The open cage of poetry

4 or 5 kilometres north of Pisa, surrounded by dry fields and olive groves, sits the unremarkable commuter town of Metato. Unlike the nearby cities, there has been little attempt made here to cater for tourism. Rather than the dusty reds and dark greens that characterise the Tuscan cliche, here all is functional suburbia: detached housing, saloon cars, swimming pools and empty streets - nothing to attract a curious traveller. And yet a 10 minute walk south, with the mid-morning sun as your remote, notional destination, brings you to something quite different. The town quickly disperses behind you, the clean pavements become grass verges on roads that cross and re-cross with scant thought to route, and abandoned farm buildings replace the municipal services. Here, in this desolate, flat landscape, there is a view which to a few means something more than the distant haze would seem to warrant. In a few places, easily missed if not watched for, a gap opens between the telegraph poles and cypress trees and the unmistakable shape of the leaning tower appears, and next to it the Duomo and Basilica, less familiar but no less impressive.

This is by no means the best view of Pisa's Romanesque architecture, it certainly wouldn't warrant a mention in any conventional guidebook, but it was the view that for six months, from May to November 1945, the American-born poet Ezra Pound faced from his imprisonment, first in an open steel cage, then in a medical tent. He had been arrested for treasonable offences, by Italian partisans, following his broadcasts in support of Mussolini on Radio Rome. It seemed likely that he would face the death penalty.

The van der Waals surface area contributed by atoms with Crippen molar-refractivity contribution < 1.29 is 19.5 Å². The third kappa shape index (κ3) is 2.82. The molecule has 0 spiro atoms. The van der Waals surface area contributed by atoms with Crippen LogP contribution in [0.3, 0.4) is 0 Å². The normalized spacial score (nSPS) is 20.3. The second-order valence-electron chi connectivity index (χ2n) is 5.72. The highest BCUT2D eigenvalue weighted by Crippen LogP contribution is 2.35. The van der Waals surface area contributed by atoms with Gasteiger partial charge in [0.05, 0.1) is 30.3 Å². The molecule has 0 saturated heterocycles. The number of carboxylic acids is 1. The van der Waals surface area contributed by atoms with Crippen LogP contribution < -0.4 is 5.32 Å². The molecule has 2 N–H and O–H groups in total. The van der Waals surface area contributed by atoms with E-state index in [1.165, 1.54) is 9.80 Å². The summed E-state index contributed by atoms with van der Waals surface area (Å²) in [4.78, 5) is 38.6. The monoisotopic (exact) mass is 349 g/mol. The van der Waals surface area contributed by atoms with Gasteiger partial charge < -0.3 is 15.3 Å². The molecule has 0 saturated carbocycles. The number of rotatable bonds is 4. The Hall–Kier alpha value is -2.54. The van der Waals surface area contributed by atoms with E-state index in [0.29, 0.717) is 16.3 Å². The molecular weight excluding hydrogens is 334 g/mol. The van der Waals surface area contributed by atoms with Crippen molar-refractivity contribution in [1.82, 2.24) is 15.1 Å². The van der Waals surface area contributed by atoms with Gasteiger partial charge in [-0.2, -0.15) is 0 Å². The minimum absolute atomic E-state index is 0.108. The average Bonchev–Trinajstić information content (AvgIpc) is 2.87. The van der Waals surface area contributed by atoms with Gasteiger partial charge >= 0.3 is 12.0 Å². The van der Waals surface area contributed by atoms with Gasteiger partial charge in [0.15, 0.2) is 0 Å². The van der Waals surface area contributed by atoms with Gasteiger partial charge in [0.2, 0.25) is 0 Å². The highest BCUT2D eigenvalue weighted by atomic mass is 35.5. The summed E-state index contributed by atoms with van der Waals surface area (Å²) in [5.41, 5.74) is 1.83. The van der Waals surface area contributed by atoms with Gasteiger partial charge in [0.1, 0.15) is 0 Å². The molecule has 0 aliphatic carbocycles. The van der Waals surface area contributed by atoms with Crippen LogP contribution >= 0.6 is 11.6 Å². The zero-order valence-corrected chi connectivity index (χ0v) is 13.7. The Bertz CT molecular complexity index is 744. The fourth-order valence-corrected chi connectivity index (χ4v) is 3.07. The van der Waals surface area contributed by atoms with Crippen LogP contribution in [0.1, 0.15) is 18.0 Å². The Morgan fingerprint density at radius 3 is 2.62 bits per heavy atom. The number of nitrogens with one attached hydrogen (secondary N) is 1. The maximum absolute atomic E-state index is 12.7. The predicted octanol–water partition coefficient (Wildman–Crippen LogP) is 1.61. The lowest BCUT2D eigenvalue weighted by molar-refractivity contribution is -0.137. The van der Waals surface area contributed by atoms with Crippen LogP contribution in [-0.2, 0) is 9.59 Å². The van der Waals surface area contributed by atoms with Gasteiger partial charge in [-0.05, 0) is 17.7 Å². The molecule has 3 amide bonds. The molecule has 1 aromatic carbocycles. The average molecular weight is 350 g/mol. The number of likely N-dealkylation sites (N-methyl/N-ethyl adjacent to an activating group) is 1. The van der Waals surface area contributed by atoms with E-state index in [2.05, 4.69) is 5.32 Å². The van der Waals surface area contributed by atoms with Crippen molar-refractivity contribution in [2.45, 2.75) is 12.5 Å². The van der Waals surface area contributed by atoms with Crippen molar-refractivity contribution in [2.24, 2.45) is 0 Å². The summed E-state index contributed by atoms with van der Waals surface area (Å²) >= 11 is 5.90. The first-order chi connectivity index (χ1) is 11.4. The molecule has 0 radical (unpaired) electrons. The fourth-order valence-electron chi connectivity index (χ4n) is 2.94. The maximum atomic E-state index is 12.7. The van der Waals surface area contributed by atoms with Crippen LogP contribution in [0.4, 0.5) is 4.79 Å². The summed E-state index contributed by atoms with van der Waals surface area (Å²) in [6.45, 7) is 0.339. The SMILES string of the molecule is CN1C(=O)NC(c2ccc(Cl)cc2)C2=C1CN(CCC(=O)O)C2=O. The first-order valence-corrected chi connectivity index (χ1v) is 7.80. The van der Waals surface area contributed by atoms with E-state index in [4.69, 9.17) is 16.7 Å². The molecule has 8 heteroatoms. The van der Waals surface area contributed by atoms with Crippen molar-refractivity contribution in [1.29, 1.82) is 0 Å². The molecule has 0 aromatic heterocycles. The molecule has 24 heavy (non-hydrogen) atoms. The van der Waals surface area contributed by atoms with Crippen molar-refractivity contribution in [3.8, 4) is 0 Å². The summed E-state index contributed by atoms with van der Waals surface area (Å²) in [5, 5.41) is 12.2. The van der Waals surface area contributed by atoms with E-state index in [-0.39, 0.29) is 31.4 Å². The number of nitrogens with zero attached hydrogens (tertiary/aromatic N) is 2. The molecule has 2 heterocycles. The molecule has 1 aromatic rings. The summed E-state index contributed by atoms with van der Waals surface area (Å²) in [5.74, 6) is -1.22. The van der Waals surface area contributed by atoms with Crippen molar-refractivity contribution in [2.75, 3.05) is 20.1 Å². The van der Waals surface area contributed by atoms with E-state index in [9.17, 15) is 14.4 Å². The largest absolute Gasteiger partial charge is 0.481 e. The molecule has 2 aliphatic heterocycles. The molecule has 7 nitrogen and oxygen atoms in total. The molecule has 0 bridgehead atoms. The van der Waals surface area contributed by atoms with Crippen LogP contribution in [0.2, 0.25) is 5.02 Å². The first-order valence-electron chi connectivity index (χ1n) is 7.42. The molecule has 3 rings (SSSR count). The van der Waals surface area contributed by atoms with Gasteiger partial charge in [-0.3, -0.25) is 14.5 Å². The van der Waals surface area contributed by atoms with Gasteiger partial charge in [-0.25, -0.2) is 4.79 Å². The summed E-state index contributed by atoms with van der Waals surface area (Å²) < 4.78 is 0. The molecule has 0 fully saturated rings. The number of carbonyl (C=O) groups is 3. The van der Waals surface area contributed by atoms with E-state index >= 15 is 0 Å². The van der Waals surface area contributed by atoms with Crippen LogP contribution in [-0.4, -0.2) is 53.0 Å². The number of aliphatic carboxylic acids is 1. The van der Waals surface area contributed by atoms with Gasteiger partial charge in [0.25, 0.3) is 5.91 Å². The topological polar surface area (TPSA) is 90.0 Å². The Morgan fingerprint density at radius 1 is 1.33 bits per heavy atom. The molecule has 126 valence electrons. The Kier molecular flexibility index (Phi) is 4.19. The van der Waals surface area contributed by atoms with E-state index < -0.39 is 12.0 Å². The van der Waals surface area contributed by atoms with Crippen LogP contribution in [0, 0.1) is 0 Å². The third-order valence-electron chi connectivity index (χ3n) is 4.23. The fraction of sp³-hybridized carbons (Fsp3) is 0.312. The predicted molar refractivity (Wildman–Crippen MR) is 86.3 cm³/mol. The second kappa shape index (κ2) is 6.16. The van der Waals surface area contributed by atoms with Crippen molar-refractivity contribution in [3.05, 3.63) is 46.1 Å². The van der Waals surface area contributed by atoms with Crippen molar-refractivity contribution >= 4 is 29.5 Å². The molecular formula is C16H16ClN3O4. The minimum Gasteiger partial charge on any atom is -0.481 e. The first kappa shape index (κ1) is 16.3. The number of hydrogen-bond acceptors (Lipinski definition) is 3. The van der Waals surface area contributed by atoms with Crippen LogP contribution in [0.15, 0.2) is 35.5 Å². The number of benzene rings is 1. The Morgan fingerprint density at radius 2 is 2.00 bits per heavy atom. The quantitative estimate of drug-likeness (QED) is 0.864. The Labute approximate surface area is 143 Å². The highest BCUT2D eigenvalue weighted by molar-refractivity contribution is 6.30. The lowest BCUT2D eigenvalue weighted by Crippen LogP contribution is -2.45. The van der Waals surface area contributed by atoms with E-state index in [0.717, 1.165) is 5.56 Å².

The inventory of Pound's possessions during his time at the Disciplinary Training Centre has passed into legend: A
Chinese text of Confucius, James Legge's translation of the same, a Chinese dictionary, and a eucalyptus pip. These, at least, were his material possessions. What proved of incalcuable importance to Pound during this period, exposed to the brutal elements of cold nights and baking days, were his memories. 'What thou lovest well, remains' as he wrote in the seventh of ten Cantos produced during his time at the DTC. Entitled The Pisan Cantos they are the high-point of the incomplete epic which occupied Pound for more than 40 years, beginning in 1915. 

This section of the Cantos is a unique collage of Pound's immense learning, his life in London and Paris, and the fragmented images and voices that broke in from the present. The architecture of Pisa appears in several of the ten Cantos, most explicitly in the opening of the sixth:
'Moon, cloud, tower, a patch of the battistero / all of a whiteness, dirt pile as per the Del Cossa inset'. The mountains to the north-east also occur, the most prominent of them becoming for Pound ÔTaishan', a sacred Chinese peak: 'Zeus lies in Ceres' bosom / Taishan is attended of loves / under Cythera, before sunrise'.

Ezra Pound was a writer of immense energy and imaginative sensitivity; his writing, particularly his early writing, suggests someone who lived without skin, his nerves sparking poetry at the slightest impact. The nature of his imprisonment seems to offer a fitting metaphor for this poet: an open cage in which he was exposed to the world 24 hours a day, total vision in contrast to the small, high window we normally associate with incarceration. To stand in this place and try to reconcile the reality of the scenery with those moments of beautiful calm that punctuate the sprawling and often impenetrable Cantos, one comes face to face with the fact of creative genius: there is nothing here to warrant the work that it produced. As with all sources of inspiration there is nothing intrinsic in the material which leads to art; it is not the ingredients that are important, but the crucible in which they are mixed. One is reminded of the line by a quite different poet, Simon Armitage, 'it ain't what you do, it's what it does to you.'

    © Ben Parker 2011